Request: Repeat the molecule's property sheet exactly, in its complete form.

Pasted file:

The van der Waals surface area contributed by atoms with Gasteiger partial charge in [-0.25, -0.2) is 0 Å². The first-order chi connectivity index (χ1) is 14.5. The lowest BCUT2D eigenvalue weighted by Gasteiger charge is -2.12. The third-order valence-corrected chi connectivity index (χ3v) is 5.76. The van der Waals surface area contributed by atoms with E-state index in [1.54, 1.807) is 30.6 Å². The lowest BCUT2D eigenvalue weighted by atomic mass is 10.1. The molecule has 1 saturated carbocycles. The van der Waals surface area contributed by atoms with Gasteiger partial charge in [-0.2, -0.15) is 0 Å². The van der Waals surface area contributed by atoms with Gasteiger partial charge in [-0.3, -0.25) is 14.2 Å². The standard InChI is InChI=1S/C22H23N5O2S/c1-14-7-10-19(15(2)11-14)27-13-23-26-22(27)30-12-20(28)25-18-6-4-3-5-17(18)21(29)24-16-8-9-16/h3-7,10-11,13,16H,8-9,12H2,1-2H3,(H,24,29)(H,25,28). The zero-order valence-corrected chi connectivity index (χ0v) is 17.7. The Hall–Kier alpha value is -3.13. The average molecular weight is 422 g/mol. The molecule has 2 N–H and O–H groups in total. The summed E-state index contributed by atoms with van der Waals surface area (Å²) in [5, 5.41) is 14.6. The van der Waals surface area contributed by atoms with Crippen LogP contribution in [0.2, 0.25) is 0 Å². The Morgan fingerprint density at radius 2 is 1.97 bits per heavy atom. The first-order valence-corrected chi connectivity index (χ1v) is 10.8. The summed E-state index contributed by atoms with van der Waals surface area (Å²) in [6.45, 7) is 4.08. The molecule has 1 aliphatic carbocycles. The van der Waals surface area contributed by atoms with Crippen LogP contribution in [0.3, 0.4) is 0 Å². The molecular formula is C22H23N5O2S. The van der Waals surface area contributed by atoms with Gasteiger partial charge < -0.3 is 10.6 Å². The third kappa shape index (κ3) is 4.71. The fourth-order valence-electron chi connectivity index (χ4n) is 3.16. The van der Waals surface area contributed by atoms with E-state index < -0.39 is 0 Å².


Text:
The van der Waals surface area contributed by atoms with Gasteiger partial charge in [-0.25, -0.2) is 0 Å². The first-order chi connectivity index (χ1) is 14.5. The lowest BCUT2D eigenvalue weighted by Gasteiger charge is -2.12. The third-order valence-corrected chi connectivity index (χ3v) is 5.76. The van der Waals surface area contributed by atoms with E-state index in [1.54, 1.807) is 30.6 Å². The lowest BCUT2D eigenvalue weighted by atomic mass is 10.1. The molecule has 1 saturated carbocycles. The van der Waals surface area contributed by atoms with Gasteiger partial charge in [-0.2, -0.15) is 0 Å². The van der Waals surface area contributed by atoms with Gasteiger partial charge in [-0.3, -0.25) is 14.2 Å². The standard InChI is InChI=1S/C22H23N5O2S/c1-14-7-10-19(15(2)11-14)27-13-23-26-22(27)30-12-20(28)25-18-6-4-3-5-17(18)21(29)24-16-8-9-16/h3-7,10-11,13,16H,8-9,12H2,1-2H3,(H,24,29)(H,25,28). The zero-order valence-corrected chi connectivity index (χ0v) is 17.7. The Hall–Kier alpha value is -3.13. The average molecular weight is 422 g/mol. The molecule has 2 N–H and O–H groups in total. The summed E-state index contributed by atoms with van der Waals surface area (Å²) in [5, 5.41) is 14.6. The van der Waals surface area contributed by atoms with Crippen LogP contribution in [0.2, 0.25) is 0 Å². The Morgan fingerprint density at radius 2 is 1.97 bits per heavy atom. The first-order valence-corrected chi connectivity index (χ1v) is 10.8. The summed E-state index contributed by atoms with van der Waals surface area (Å²) in [6.45, 7) is 4.08. The molecule has 1 aliphatic carbocycles. The van der Waals surface area contributed by atoms with Crippen LogP contribution in [0.3, 0.4) is 0 Å². The molecular formula is C22H23N5O2S. The van der Waals surface area contributed by atoms with Gasteiger partial charge < -0.3 is 10.6 Å². The third kappa shape index (κ3) is 4.71. The fourth-order valence-electron chi connectivity index (χ4n) is 3.16. The van der Waals surface area contributed by atoms with E-state index < -0.39 is 0 Å².